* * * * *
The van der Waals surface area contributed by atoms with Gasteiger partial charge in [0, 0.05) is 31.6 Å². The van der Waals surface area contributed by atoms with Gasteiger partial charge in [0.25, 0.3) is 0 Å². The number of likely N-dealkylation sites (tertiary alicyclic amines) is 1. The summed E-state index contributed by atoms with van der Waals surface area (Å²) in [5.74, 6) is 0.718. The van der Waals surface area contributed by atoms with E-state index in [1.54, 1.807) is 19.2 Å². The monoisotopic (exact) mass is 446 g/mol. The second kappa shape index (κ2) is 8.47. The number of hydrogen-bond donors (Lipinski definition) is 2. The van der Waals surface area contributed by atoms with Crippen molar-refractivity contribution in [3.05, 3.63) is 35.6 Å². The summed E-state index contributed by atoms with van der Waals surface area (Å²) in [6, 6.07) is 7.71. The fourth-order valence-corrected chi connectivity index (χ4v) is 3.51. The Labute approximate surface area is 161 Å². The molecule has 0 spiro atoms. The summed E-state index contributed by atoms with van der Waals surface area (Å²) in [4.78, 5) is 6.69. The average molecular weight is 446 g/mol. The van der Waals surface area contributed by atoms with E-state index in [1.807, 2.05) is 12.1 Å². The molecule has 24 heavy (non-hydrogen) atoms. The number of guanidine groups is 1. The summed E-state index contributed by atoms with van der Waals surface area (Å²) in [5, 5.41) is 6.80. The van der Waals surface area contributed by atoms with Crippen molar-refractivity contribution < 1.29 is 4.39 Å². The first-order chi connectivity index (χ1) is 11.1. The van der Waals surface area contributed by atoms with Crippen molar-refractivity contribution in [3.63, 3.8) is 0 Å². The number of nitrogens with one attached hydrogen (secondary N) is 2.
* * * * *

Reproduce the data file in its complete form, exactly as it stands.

The van der Waals surface area contributed by atoms with Gasteiger partial charge in [0, 0.05) is 31.6 Å². The van der Waals surface area contributed by atoms with Gasteiger partial charge in [0.25, 0.3) is 0 Å². The number of likely N-dealkylation sites (tertiary alicyclic amines) is 1. The summed E-state index contributed by atoms with van der Waals surface area (Å²) in [5.74, 6) is 0.718. The van der Waals surface area contributed by atoms with E-state index in [1.54, 1.807) is 19.2 Å². The monoisotopic (exact) mass is 446 g/mol. The second kappa shape index (κ2) is 8.47. The number of hydrogen-bond donors (Lipinski definition) is 2. The van der Waals surface area contributed by atoms with Crippen molar-refractivity contribution in [3.05, 3.63) is 35.6 Å². The summed E-state index contributed by atoms with van der Waals surface area (Å²) in [6, 6.07) is 7.71. The fourth-order valence-corrected chi connectivity index (χ4v) is 3.51. The Labute approximate surface area is 161 Å². The molecule has 0 spiro atoms. The summed E-state index contributed by atoms with van der Waals surface area (Å²) in [4.78, 5) is 6.69. The average molecular weight is 446 g/mol. The van der Waals surface area contributed by atoms with E-state index in [1.807, 2.05) is 12.1 Å². The molecule has 24 heavy (non-hydrogen) atoms. The number of guanidine groups is 1. The summed E-state index contributed by atoms with van der Waals surface area (Å²) in [5, 5.41) is 6.80. The van der Waals surface area contributed by atoms with Crippen molar-refractivity contribution < 1.29 is 4.39 Å². The first-order chi connectivity index (χ1) is 11.1. The van der Waals surface area contributed by atoms with Crippen molar-refractivity contribution in [3.63, 3.8) is 0 Å². The number of nitrogens with one attached hydrogen (secondary N) is 2.